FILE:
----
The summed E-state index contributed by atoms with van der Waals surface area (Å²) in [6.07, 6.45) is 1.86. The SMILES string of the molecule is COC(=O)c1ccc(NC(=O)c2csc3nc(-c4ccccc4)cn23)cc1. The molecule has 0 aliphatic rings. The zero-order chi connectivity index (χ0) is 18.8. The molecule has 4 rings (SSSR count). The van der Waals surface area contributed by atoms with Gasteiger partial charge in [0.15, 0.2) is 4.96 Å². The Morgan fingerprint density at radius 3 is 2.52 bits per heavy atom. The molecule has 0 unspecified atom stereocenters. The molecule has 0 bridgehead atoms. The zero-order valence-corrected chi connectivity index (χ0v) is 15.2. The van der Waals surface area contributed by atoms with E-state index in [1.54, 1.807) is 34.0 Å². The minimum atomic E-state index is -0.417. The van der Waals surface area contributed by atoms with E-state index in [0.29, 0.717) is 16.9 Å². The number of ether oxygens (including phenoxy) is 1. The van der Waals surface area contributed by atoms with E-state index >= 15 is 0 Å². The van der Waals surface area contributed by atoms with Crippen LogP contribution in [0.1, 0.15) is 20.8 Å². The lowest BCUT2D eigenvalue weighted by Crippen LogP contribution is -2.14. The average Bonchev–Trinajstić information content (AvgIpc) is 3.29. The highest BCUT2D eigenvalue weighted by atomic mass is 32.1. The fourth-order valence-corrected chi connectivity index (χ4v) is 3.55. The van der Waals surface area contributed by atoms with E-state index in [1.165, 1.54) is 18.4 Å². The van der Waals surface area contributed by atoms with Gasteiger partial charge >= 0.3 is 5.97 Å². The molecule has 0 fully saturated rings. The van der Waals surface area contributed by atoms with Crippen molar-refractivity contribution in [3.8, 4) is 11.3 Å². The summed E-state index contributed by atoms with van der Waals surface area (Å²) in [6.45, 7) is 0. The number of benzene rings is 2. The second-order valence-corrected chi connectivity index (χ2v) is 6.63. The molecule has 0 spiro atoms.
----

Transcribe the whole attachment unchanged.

The summed E-state index contributed by atoms with van der Waals surface area (Å²) in [6.07, 6.45) is 1.86. The SMILES string of the molecule is COC(=O)c1ccc(NC(=O)c2csc3nc(-c4ccccc4)cn23)cc1. The molecule has 0 aliphatic rings. The zero-order chi connectivity index (χ0) is 18.8. The molecule has 4 rings (SSSR count). The van der Waals surface area contributed by atoms with Gasteiger partial charge in [0.15, 0.2) is 4.96 Å². The Morgan fingerprint density at radius 3 is 2.52 bits per heavy atom. The molecule has 0 unspecified atom stereocenters. The molecule has 0 bridgehead atoms. The zero-order valence-corrected chi connectivity index (χ0v) is 15.2. The van der Waals surface area contributed by atoms with E-state index in [1.54, 1.807) is 34.0 Å². The minimum atomic E-state index is -0.417. The van der Waals surface area contributed by atoms with E-state index in [0.29, 0.717) is 16.9 Å². The number of ether oxygens (including phenoxy) is 1. The van der Waals surface area contributed by atoms with E-state index >= 15 is 0 Å². The van der Waals surface area contributed by atoms with Crippen LogP contribution in [0.1, 0.15) is 20.8 Å². The lowest BCUT2D eigenvalue weighted by Crippen LogP contribution is -2.14. The average Bonchev–Trinajstić information content (AvgIpc) is 3.29. The highest BCUT2D eigenvalue weighted by atomic mass is 32.1. The fourth-order valence-corrected chi connectivity index (χ4v) is 3.55. The van der Waals surface area contributed by atoms with E-state index in [1.165, 1.54) is 18.4 Å². The van der Waals surface area contributed by atoms with Gasteiger partial charge >= 0.3 is 5.97 Å². The molecule has 0 fully saturated rings. The van der Waals surface area contributed by atoms with Crippen molar-refractivity contribution in [3.8, 4) is 11.3 Å². The summed E-state index contributed by atoms with van der Waals surface area (Å²) in [6.45, 7) is 0. The number of benzene rings is 2. The second-order valence-corrected chi connectivity index (χ2v) is 6.63. The molecule has 0 spiro atoms.